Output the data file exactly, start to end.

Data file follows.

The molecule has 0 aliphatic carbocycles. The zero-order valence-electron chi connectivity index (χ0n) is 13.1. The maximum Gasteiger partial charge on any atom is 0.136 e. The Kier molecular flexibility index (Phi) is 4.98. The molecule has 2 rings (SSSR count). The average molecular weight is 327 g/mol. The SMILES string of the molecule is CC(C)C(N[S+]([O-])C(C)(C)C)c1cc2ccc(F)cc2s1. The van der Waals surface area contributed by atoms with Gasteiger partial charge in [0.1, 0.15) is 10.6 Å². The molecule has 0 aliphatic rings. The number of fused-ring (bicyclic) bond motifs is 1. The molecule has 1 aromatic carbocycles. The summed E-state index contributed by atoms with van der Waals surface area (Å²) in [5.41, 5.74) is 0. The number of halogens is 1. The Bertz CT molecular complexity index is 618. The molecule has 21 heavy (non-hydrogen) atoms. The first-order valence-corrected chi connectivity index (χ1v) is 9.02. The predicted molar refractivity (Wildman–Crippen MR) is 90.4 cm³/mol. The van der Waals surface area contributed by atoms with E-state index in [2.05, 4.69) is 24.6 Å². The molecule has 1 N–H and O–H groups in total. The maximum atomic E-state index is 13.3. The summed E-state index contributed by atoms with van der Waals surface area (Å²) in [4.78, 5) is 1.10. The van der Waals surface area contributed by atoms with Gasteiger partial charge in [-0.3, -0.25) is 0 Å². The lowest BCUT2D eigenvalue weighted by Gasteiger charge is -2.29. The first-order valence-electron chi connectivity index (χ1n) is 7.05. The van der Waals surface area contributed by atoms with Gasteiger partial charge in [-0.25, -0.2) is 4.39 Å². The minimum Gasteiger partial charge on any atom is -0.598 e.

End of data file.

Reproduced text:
The molecule has 0 aliphatic carbocycles. The zero-order valence-electron chi connectivity index (χ0n) is 13.1. The maximum Gasteiger partial charge on any atom is 0.136 e. The Kier molecular flexibility index (Phi) is 4.98. The molecule has 2 rings (SSSR count). The average molecular weight is 327 g/mol. The SMILES string of the molecule is CC(C)C(N[S+]([O-])C(C)(C)C)c1cc2ccc(F)cc2s1. The van der Waals surface area contributed by atoms with Gasteiger partial charge in [0.1, 0.15) is 10.6 Å². The molecule has 0 aliphatic rings. The number of fused-ring (bicyclic) bond motifs is 1. The molecule has 1 aromatic carbocycles. The summed E-state index contributed by atoms with van der Waals surface area (Å²) in [5.41, 5.74) is 0. The number of halogens is 1. The Bertz CT molecular complexity index is 618. The molecule has 21 heavy (non-hydrogen) atoms. The first-order valence-corrected chi connectivity index (χ1v) is 9.02. The predicted molar refractivity (Wildman–Crippen MR) is 90.4 cm³/mol. The van der Waals surface area contributed by atoms with E-state index in [2.05, 4.69) is 24.6 Å². The molecule has 1 N–H and O–H groups in total. The maximum atomic E-state index is 13.3. The summed E-state index contributed by atoms with van der Waals surface area (Å²) in [4.78, 5) is 1.10. The van der Waals surface area contributed by atoms with Gasteiger partial charge in [-0.3, -0.25) is 0 Å². The lowest BCUT2D eigenvalue weighted by Gasteiger charge is -2.29. The first-order valence-electron chi connectivity index (χ1n) is 7.05. The van der Waals surface area contributed by atoms with Gasteiger partial charge in [-0.25, -0.2) is 4.39 Å². The minimum Gasteiger partial charge on any atom is -0.598 e.